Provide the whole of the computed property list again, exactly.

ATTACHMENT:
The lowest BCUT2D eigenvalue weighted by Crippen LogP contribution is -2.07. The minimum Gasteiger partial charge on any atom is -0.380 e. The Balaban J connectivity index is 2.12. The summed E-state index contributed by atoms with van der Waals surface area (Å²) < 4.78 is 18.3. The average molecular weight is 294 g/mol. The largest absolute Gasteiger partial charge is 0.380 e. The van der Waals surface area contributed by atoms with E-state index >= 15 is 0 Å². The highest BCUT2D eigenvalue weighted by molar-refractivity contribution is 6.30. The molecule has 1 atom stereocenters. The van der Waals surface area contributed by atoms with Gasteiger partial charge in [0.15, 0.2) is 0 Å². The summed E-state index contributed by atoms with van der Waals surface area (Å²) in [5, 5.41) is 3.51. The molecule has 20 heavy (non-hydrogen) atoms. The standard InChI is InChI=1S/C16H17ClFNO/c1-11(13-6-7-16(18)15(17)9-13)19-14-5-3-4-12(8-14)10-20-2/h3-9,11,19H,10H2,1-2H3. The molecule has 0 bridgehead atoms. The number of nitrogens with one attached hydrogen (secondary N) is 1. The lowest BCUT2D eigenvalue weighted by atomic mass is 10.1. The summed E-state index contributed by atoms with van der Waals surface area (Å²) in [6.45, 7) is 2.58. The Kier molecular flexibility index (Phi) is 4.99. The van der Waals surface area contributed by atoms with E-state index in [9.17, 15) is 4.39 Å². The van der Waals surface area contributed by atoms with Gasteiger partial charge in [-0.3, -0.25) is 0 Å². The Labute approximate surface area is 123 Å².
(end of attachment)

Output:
The lowest BCUT2D eigenvalue weighted by Crippen LogP contribution is -2.07. The minimum Gasteiger partial charge on any atom is -0.380 e. The Balaban J connectivity index is 2.12. The summed E-state index contributed by atoms with van der Waals surface area (Å²) < 4.78 is 18.3. The average molecular weight is 294 g/mol. The largest absolute Gasteiger partial charge is 0.380 e. The van der Waals surface area contributed by atoms with E-state index >= 15 is 0 Å². The highest BCUT2D eigenvalue weighted by molar-refractivity contribution is 6.30. The molecule has 1 atom stereocenters. The van der Waals surface area contributed by atoms with Gasteiger partial charge in [0.15, 0.2) is 0 Å². The summed E-state index contributed by atoms with van der Waals surface area (Å²) in [5, 5.41) is 3.51. The molecule has 20 heavy (non-hydrogen) atoms. The standard InChI is InChI=1S/C16H17ClFNO/c1-11(13-6-7-16(18)15(17)9-13)19-14-5-3-4-12(8-14)10-20-2/h3-9,11,19H,10H2,1-2H3. The molecule has 0 bridgehead atoms. The number of nitrogens with one attached hydrogen (secondary N) is 1. The lowest BCUT2D eigenvalue weighted by atomic mass is 10.1. The summed E-state index contributed by atoms with van der Waals surface area (Å²) in [6.45, 7) is 2.58. The Kier molecular flexibility index (Phi) is 4.99. The van der Waals surface area contributed by atoms with E-state index in [9.17, 15) is 4.39 Å². The van der Waals surface area contributed by atoms with Gasteiger partial charge in [-0.3, -0.25) is 0 Å². The Labute approximate surface area is 123 Å².